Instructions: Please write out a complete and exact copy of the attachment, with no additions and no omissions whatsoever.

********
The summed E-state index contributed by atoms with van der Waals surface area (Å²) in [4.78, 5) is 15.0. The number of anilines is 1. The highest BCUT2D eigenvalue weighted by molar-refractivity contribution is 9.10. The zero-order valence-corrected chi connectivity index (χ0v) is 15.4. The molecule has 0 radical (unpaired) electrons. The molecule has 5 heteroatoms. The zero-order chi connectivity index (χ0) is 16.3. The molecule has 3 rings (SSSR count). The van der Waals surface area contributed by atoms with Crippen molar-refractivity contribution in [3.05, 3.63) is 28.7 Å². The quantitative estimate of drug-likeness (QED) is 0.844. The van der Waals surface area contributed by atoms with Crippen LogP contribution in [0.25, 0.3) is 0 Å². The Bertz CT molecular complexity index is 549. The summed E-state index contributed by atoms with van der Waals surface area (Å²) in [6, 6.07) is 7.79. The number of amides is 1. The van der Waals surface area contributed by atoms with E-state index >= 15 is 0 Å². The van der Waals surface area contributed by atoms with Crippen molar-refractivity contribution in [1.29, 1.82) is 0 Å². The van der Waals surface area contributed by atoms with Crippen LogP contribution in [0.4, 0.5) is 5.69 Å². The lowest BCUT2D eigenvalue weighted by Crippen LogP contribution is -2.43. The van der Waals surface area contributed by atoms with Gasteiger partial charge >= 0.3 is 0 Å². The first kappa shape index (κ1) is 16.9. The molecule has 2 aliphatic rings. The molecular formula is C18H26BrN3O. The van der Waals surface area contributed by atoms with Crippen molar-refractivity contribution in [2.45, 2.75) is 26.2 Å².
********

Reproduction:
The summed E-state index contributed by atoms with van der Waals surface area (Å²) in [4.78, 5) is 15.0. The number of anilines is 1. The highest BCUT2D eigenvalue weighted by molar-refractivity contribution is 9.10. The zero-order valence-corrected chi connectivity index (χ0v) is 15.4. The molecule has 0 radical (unpaired) electrons. The molecule has 5 heteroatoms. The zero-order chi connectivity index (χ0) is 16.3. The molecule has 3 rings (SSSR count). The van der Waals surface area contributed by atoms with Crippen molar-refractivity contribution in [3.05, 3.63) is 28.7 Å². The quantitative estimate of drug-likeness (QED) is 0.844. The van der Waals surface area contributed by atoms with Crippen LogP contribution in [0.25, 0.3) is 0 Å². The Bertz CT molecular complexity index is 549. The summed E-state index contributed by atoms with van der Waals surface area (Å²) in [6, 6.07) is 7.79. The number of amides is 1. The van der Waals surface area contributed by atoms with E-state index >= 15 is 0 Å². The van der Waals surface area contributed by atoms with Crippen molar-refractivity contribution in [1.29, 1.82) is 0 Å². The van der Waals surface area contributed by atoms with Crippen LogP contribution in [0.4, 0.5) is 5.69 Å². The lowest BCUT2D eigenvalue weighted by Crippen LogP contribution is -2.43. The van der Waals surface area contributed by atoms with Gasteiger partial charge >= 0.3 is 0 Å². The first kappa shape index (κ1) is 16.9. The molecule has 2 aliphatic rings. The molecular formula is C18H26BrN3O. The van der Waals surface area contributed by atoms with Crippen molar-refractivity contribution in [2.45, 2.75) is 26.2 Å².